February 1996

Cognitive Performance and Regional Brain Volume in Human Immunodeficiency Virus Type 1 Infection

Author Affiliations

From the Departments of Neurology (Drs Kieburtz, Holloway, and Feigin and Ms Hickey), Radiology (Dr Ketonen), Biostatistics (Dr Cox), and Psychiatry (Drs Grossman and Caine and Ms Booth), University of Rochester (NY) Medical Center.

Arch Neurol. 1996;53(2):155-158. doi:10.1001/archneur.1996.00550020059016

Background:  Brain atrophy has been reported to occur in advancing human immunodeficiency virus (HIV) infection, particularly in patients with HIV-related dementia. Atrophy of the caudate region, as assessed by magnetic resonance imaging measures, has been reported to correlate with cognitive impairment in patients with HIV infection; however, differences in the severity of HIV-induced immunosuppression may have contributed to these findings.

Objective:  To determine the relationship between regional brain volumes and cognitive performance in individuals with HIV infection.

Patients and Methods:  We evaluated 11 patients with advanced HIV disease by using neuropsychologic tests and quantitative magnetic resonance imaging volume analysis.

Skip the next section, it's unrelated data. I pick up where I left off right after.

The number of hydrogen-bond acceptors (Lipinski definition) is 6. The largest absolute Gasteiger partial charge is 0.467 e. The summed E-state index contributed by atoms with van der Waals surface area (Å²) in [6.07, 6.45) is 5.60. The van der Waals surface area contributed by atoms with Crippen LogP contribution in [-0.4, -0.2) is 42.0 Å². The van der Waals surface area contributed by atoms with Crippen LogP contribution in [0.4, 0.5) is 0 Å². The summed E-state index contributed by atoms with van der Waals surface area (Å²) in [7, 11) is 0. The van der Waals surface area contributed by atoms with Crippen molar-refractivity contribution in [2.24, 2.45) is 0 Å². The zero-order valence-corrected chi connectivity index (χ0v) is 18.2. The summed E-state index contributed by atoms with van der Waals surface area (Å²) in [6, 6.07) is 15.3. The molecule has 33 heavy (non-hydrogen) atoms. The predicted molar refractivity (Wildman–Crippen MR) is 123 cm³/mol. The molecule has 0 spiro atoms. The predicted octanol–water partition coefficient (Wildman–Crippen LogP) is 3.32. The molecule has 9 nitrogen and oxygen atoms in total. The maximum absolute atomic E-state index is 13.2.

Setting:  University hospital, involving patients from a clinical trial.

Results:  Caudate volume, expressed as a ratio of total intracranial volume, correlated with performance on the Trails A and Grooved Pegboard tests, but not with other tests of memory, motor speed, or mood (adjusted for age and education). Hippocampal volume did not correlate with any of the neuropsychologic tests.

Conclusions:  Caudate volume in patients with advanced HIV disease is associated with poor performance on neuropsychologic tests of complex motor and sequencing skills. Hippocampal volume does not appear to be related to impairment on neuropsychologic tests. These findings are independent of the degree of immunosuppression and the overall extent of brain atrophy; however, these results must be interpreted with some caution, given the limited sample size.